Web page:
This past weekend I attended the university graduation of a young friend. I was happy for her and her parents that the 4 years were completed with honors and no debt but I was so disappointed with the graduation speeches. The faculty talked about careers and jobs but there wasn’t one mention of innovation, curiosity or creativity. As I watched these young people cross the stage and accept their diplomas, I thought of all my friends and clients with advanced degrees who/ve spent decades in jobs that didn’t fit because they’d invested the time and money and didn’t know what else to do. Many eventually contacted me or another career consultant with a desperate plea for help. I hope these twenty somethings will take the time to try out several different options before jumping into a job in their major or worse, whatever job they can get.
Yesterday, I was helping a client with web copy for her career coaching business and I started thinking about all the innovative, unconventional ways people have created thriving, profitable businesses from their hobbies and passions and I want to share a few of these with you. The stories below are proof-positive that you can make a living doing just about anything if you put the focus, energy and love into it. .
Nineteen-year-old Tommy Dement bought and restored his first rare Corvette forty years ago. Today he and his brother Donny are not only still driving classic Corvettes, they’re making money doing it. They’ve restored and sold hundreds through their Murfressboro, Tennessee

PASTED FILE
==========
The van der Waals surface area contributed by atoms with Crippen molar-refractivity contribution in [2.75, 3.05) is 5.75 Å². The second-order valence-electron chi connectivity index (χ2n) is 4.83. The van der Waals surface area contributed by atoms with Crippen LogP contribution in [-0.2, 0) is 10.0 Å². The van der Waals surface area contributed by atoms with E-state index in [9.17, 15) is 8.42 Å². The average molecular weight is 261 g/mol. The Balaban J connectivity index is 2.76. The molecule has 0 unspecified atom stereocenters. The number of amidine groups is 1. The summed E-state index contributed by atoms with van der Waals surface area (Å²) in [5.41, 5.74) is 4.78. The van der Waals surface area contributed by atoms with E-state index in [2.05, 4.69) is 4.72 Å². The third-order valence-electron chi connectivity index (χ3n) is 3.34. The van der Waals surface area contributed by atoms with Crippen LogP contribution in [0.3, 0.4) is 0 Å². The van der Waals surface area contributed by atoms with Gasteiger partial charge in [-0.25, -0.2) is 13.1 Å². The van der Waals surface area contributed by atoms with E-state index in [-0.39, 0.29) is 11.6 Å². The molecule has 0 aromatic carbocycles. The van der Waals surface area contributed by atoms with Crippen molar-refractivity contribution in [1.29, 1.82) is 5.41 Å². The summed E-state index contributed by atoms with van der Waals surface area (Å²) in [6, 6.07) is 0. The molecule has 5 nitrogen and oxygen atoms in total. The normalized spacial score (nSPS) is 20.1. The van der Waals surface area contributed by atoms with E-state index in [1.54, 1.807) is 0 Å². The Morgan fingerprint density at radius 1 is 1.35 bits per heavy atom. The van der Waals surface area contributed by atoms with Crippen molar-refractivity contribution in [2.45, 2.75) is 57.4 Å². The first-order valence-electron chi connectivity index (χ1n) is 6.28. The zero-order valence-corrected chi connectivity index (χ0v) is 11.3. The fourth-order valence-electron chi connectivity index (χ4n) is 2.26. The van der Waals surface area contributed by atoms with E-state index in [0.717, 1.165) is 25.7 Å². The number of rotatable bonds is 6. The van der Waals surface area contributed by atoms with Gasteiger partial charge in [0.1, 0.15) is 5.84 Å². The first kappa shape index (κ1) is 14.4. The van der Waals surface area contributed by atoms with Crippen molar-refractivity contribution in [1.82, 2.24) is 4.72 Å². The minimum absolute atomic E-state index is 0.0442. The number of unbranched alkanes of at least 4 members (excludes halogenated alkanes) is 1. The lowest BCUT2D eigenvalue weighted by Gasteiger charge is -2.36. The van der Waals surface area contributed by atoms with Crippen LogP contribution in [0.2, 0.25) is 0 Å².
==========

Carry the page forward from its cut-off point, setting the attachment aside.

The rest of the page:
business, Dement Vintage Vettes http://www.vintagevettes.net
When Kate Rothacker moved from Ca to Pa she brought her scrapbooking hobby to her new town and started a scrapbooking BnB for girls’ getaway weekends with lots of pampering and cropping plus all the scrapbooking materials and supplies. Cozy Crop House also holds mom-and-child overnights for slumber/scrapbook parties. She opened a second location http://www.cozycrophouse.com and is considering franchising.
Holly Bartman made ten superhero capes for her son’s birthday party and is now running a multi-million dollar business selling custom superhero capes to Old Navy and other companies.
Are you drawn to help others? Chances are, someone steered you to a career in social work or counseling but what if that doesn’t feel like a fit for you? Ketra Oberlander turned her desire to make a difference and her own vision disability into Art of Possibility Studios, an art brand agency that represents handicapped artists.
Here are few more inspiring stories about “Turning Hobbies into Million Dollar Business”